Fool-Proof Crème Brûlée
During the festive season this year I discovered a very good recipe for making Crème brûlée. I’ve tried making it several times before, and getting a smooth consistent custard with a minimum of effort is usually quite elusive.
But after reading several different recipes, I came up with something that turned out quite well. So, as a New Years gift to everybody who reads this blog, here’s how to make it!
160 grams of egg yolks (7-11 eggs worth)
600 grams of heavy cream
90 grams of sugar (plus some extra for topping later)
1 vanilla pod
Before starting, set your oven to 160 degree C if you have a convection oven (180 degrees C if you have a conventional oven) to allow it to preheat.
Measure out the cream into a medium saucepan. Scrape out the pulp from the vanilla pod by cutting it in half and scraping out the insides with the tip of a chefs knife. Add the pulp and the pod halves to the cream, and apply medium heat to the cream.
While you wait for the cream to start simmering, mix the egg yolks with the sugar and whip it until it’s a uniform mix.
When the cream is almost at a boil, remove it from the heat, cover and let it cool for approximately 15 minutes.
Mix the warm cream into the egg-sugar mixture by adding a small amount of cream at a time while constantly whisking. If you add too hot cream too fast, the eggs will curdle which is not what you want. Around 80 degree cream can be added to the eggs if enough care is given, so after 15 minutes of resting it shouldn’t be too hard to successfully add it.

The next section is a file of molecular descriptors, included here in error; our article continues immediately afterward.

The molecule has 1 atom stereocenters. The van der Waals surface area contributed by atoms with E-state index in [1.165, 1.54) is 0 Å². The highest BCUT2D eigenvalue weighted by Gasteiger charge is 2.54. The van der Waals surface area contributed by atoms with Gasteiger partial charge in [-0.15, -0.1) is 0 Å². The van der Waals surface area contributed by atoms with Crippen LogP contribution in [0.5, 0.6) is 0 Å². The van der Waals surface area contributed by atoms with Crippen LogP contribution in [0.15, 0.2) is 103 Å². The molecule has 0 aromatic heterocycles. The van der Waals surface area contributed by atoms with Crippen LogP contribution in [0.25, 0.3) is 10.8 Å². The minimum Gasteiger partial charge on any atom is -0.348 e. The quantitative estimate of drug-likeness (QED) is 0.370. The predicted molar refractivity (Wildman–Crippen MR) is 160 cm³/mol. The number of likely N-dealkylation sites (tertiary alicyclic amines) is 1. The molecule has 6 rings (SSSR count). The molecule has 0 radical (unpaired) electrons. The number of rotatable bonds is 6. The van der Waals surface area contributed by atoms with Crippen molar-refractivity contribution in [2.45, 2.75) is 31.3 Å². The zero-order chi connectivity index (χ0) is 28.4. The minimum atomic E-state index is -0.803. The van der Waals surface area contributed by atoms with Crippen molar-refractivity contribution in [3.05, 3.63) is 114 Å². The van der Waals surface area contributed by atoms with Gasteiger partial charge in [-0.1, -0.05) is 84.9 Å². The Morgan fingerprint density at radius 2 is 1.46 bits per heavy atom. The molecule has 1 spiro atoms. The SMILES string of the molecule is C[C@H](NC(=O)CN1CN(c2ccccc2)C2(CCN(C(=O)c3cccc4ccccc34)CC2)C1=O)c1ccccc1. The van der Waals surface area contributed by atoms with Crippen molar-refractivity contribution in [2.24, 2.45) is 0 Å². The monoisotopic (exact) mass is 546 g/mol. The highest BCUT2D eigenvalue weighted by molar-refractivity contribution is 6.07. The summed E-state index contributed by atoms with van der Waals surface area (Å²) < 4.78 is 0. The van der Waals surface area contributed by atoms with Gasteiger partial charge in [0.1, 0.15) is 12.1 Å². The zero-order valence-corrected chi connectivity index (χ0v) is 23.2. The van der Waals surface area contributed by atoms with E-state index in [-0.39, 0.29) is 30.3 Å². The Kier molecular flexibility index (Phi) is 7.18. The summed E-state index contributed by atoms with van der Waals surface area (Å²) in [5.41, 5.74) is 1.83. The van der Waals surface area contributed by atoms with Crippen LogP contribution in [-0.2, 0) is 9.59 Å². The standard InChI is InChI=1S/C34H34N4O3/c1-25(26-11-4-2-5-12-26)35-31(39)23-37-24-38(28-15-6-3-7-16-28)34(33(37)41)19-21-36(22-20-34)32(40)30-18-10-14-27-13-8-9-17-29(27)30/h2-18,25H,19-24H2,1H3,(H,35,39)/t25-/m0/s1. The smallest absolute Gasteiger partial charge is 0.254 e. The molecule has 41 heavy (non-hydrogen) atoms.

Pour the mixture into ceramic ramekins. Traditionally Crème brûlée is served in portion-sized ramekins (this recipe fills about 6), but it can also be made in a large bowl provided it’s flat and wide. Don’t fill the containers to the brim, leave at least 1 cm for the final glaze.
Fill a deep cake pan or roasting pan half full with hot water, and place your ramekins in the water bath, and place the whole arrangement into the preheated oven. Place a baking sheet over the ramekins to protect the surface from burning.
Let the Crème brûlée cook in the oven for 35-45 minutes, the creme should be set but still wiggly in the centre if you gently rock the ramekin. I usually make an extra ramekin and test it with a spoon just to make sure.
Take out the ramekins, allow them to cool slightly before placing them into the refrigerator for 2 hours to 3 days (this is exactly the reason why so many restaurants can serve such a complicated dessert on short notice).
Before serving, take out the ramekins, cover the surface with a light coat of sugar, and melt it with a blow torch. If you do not own a blow torch, I’m fairly certain similar results can be achieved by using the broiler setting on a normal oven, but you’ll have to try that yourself.
Try serving it with blueberry or raspberry jam!